SEOUL, South Korea — On Wednesday, November 6th, the United Nations Office of the High Commissioner for Human Rights in Seoul and the National Human Rights Commission of Korea co-hosted the 2019 International Symposium on Human Rights in the DPRK: Promoting Peace on the Korean Peninsula and Human Rights in the DPRK through the UN SDGs at the President Hotel in Seoul, South Korea. The symposium examined the nexus between promoting sustainable development and promoting human rights in North Korea.
In the keynote speech, Dr. Heisoo Shin, a member of the United Nations Committee on Economic, Social and Cultural Rights, established the overarching premises: firstly, that the DPRK historically has been more willing to engage with SDGs than with human rights recommendations; and secondly, that the SDGs can be used as access points for improving human rights. To the latter point, Dr. Shin referenced a 2018 Human Rights Council Resolution which stated that “[t]he promotion and protection of human rights and the implementation of the 2030 Agenda are interrelated and mutually reinforcing.” Thus, the symposium explored possible avenues by which the SDGs can be used to improve human rights in the DPRK.
Thus, Session I, titled “Approaching Human Rights in North Korea through the Sustainable Development Goals,” explicated this nexus between sustainable development and human rights. Dr. Edward P. Reed, adjunct professor at the Asian Institute of Management, expanded on the potential synergies between the two frameworks for the international community’s engagement with North Korea. He emphasized many advantages to this approach, such as the SGDs providing a universal and positive set of criteria on which to assess improvement in quality of human life, regardless of political system or ideology.
Dr. Reed highlighted two SGDs, in particular—Goal 2 “Zero Hunger” and Goal 8 “Decent Work and Economic Growth”—as germane to the human rights situation in North Korea. To the former, state control and management of the agriculture industry in the form of collective farms has led to food insecurity while infringing on the rights of the farming laborers. As a potential solution, Dr. Reed proposed that international humanitarian aid organizations make recommendations and encourage fundamental adjustments that are likely not only to lead to expanded production in the long run, but also to enhancement human rights of the farming population. To the latter, Dr. Reed pointed to the Kaesong Industrial Complex as an exemplar case of working conditions for industrial workers in North Korea and advised that international cooperation in expanding the special economic zone model around the country can contribute both towards achieving this SDG and towards improving North Korean labor conditions.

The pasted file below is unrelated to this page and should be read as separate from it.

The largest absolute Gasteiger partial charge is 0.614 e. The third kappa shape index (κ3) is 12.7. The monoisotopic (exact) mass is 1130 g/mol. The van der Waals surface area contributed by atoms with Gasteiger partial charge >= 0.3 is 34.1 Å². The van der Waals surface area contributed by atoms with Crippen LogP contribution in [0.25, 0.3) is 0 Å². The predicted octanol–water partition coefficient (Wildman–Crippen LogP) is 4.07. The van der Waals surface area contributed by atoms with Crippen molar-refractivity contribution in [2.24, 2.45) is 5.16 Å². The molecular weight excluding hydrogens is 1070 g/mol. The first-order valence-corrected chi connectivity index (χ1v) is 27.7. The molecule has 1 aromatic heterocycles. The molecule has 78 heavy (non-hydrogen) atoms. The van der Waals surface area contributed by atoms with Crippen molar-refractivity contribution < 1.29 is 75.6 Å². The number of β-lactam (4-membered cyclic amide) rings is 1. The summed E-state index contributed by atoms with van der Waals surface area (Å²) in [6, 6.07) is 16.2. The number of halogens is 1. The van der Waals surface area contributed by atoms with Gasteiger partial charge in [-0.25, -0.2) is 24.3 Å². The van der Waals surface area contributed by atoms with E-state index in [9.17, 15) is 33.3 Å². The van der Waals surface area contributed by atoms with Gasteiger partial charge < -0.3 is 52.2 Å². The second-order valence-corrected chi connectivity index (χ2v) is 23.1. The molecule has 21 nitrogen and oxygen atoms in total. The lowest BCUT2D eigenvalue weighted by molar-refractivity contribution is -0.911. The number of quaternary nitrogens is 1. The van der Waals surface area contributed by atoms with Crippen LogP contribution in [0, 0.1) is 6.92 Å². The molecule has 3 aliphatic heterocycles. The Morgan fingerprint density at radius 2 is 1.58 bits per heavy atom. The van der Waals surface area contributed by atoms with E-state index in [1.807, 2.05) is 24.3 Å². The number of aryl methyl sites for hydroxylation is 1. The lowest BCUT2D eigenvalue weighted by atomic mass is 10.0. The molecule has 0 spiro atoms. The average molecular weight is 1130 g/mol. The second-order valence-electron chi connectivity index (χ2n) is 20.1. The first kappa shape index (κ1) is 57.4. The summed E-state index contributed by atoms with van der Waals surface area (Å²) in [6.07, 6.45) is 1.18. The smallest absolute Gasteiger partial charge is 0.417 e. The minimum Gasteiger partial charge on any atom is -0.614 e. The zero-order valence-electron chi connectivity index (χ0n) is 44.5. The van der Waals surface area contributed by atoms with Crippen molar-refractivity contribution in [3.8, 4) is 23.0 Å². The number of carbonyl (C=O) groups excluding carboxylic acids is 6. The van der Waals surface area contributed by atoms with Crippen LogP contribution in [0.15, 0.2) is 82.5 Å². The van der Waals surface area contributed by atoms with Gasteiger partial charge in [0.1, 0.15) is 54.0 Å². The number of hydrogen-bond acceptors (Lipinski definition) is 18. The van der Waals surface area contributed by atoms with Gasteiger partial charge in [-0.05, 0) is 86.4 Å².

A panel following Dr. Reed’s presentation featured: Bernhard Seliger, representative of the Hanns Seidel Foundation in Korea; Changrok Soh, professor at Korea University and a member of the UN Human Rights Council Advisory Committee; Madoka Saji, human rights officer at UN OHCHR Seoul; and Daehoon Lee, director of Trans-Education for Peace Institute. The panelists drew on their diverse backgrounds to further delve into this topic.
Then, Session II, titled “The Sustainable Development Goals and International Cooperation Strategies to Promote Human Rights for Vulnerable Groups in the DPRK,” narrowed the focus to vulnerable demographics, such as women, children, the elderly, and the disabled. Signe Poulsen, representing OHCHR Seoul, provided a comprehensive overview of this topic. This presenter noted that the violations of economic and social rights in North Korea are linked to a failure of the government to provide basic rights or services, which in turn hampers progress towards the SGDs, and that this is exacerbated by entrenched patterns of discimrination based on gender, social standing (songbun), family background, and/or disability. Ms. Poulsen also underscored the pivotal role of Goal 16, which seeks to promote “peaceful and inclusive societies” and thus seeks to mitigate discrimination by calling for the adoption of equality laws as a requisite component of sustainable development.
Session II’s panelists were: Kyuchang Lee, Humanitarian Cooperation Section Chief of the Korea Institute for National Unification; Dr. Patricia Goedde, professor at Sungkyunkwan University; Eun Ha Chang, head of the International Development Cooperation Center of the Korea Women’s Development Institute; and Jamie Hamil, Inter-Korean Relations Counsellor for (at?) the British Embassy in Seoul. The panelists discussed examples of how North Korea has historically been more amenable to accepting recommendations with respect to vulnerable groups, e.g., increasing mandated maternity leave and allowing the UN Special Rapporteur on the Rights of Persons with Disabilities to visit Pyongyang in 2017. Dr. Goedde and Ms. Chang both spoke at length about the issue of women’s rights about how the patriarchal culture of North Korea presented a current roadblock and potential remedies through the SGDs, such as framing issues of gender-based violence in terms of health, instead of rights, and promoting the empowerment of women through international interventions that North Korea has already agreed to (that is, conditioning the provision of international aid on promoting women in leadership positions in the management of those programs).
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